It wouldn’t be so bad if we just had the purple rinse brigade to deal with, but we have a tsunami of diabetes as well. Being obese is the health equivalent of twenty years of premature ageing. So to the list of baby boomers we will have to look after in coming years, you can add any obese Gen X-ers. The real problem for our health system isn’t the cost, it is that we won’t have enough doctors and nurses to cope with demand.
Given these trends, the current ‘nanny state’ approach – where we keep people alive irrespective of their lifestyle – will not be tenable. Our nanny state will have become a nursey state. This leaves us two alternatives to deal with the diabetes epidemic: we could remove taxpayer-funded healthcare and let them die earlier (as mentioned above, this is a proper ‘hard right’ policy), or we could use corrective taxes to force people to change their ways or bear the cost of their excess (the rational, middle-of-the-road approach). Many call for better education, but this won’t sufficiently change behaviour in the timeframes we are talking about.
And there is a lot of stuff we can’t measure
OK, OK, there’s more. Beyond the hard economics of it all, people also do unpaid work, and it’s pretty hard to put a value on the time grandparents spend with their grandkids. Most people contribute to society if they can, including in retirement, so early death makes us all poorer. Few people on their death-bed express a regret that they hadn’t eaten more donuts.
But we have to recognise that junk food has a value too
If we are valuing all the good stuff that people could have done if they lived longer, we have to also include the benefits that the junk food brought them in the first place. Freedom and choice certainly have value in our lives, and that needs to be respected. Comparing these benefits with living longer is difficult however, because people are not consistent in their views over time. When young we may want to ‘life fast, die young and leave a beautiful corpse’, but that is rarely the case when death is looking us squarely in the face.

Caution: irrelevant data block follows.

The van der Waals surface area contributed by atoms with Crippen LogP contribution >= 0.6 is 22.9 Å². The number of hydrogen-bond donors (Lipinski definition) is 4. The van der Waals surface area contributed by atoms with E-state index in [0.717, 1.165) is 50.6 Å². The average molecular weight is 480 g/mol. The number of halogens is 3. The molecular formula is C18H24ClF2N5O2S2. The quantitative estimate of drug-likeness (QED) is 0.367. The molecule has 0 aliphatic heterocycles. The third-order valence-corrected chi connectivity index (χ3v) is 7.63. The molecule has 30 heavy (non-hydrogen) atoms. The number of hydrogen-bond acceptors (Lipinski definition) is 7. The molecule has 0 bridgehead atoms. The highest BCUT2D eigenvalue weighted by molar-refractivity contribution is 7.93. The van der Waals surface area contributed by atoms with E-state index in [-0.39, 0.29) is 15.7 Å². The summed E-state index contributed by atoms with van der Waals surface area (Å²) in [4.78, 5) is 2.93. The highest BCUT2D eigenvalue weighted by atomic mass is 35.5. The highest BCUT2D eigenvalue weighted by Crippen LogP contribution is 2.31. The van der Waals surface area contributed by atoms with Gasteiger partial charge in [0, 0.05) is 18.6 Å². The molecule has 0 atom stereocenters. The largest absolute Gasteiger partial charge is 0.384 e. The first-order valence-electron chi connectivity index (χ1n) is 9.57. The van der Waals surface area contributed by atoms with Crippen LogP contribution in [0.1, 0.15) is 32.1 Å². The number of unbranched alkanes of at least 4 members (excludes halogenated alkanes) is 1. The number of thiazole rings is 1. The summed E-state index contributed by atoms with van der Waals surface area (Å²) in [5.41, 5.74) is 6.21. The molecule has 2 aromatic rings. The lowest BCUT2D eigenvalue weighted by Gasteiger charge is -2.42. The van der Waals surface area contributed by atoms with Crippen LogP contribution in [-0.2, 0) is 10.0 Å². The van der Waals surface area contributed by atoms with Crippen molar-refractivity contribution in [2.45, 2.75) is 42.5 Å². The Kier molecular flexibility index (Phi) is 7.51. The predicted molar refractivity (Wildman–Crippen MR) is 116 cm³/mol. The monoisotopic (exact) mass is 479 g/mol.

Do people really want to live fast die young & have a beautiful corpse?
If we really want to eat junk food and forget about the consequences, then why on earth should other’s pay your health bills? It just doesn’t make sense to expect the health system to pick up the pieces at the end and keep us alive against all odds. We should embrace the old adage ‘Live fast, die young and leave a good-looking corpse!’ Sadly, when it comes to dying, few people want to go quietly, or cheaply.
And we saw in Health Cheque, if our aim really is to live longer but healthier lives, then prevention is a far better investment than treating people at death’s door. And the obvious place to start is with what we eat. This may not save money for our health system, but it will certainly benefit our economy, particularly in the face of an ageing population. Those that call this a nanny state need to try and think a little clearer, what we have now is a nanny state and it’s rapidly evolving into a nursey state. The lack of consequences for our lifestyle pushes health bills up and stunts productivity, whereas more user pays in the form of preventative corrective taxes would avoid both.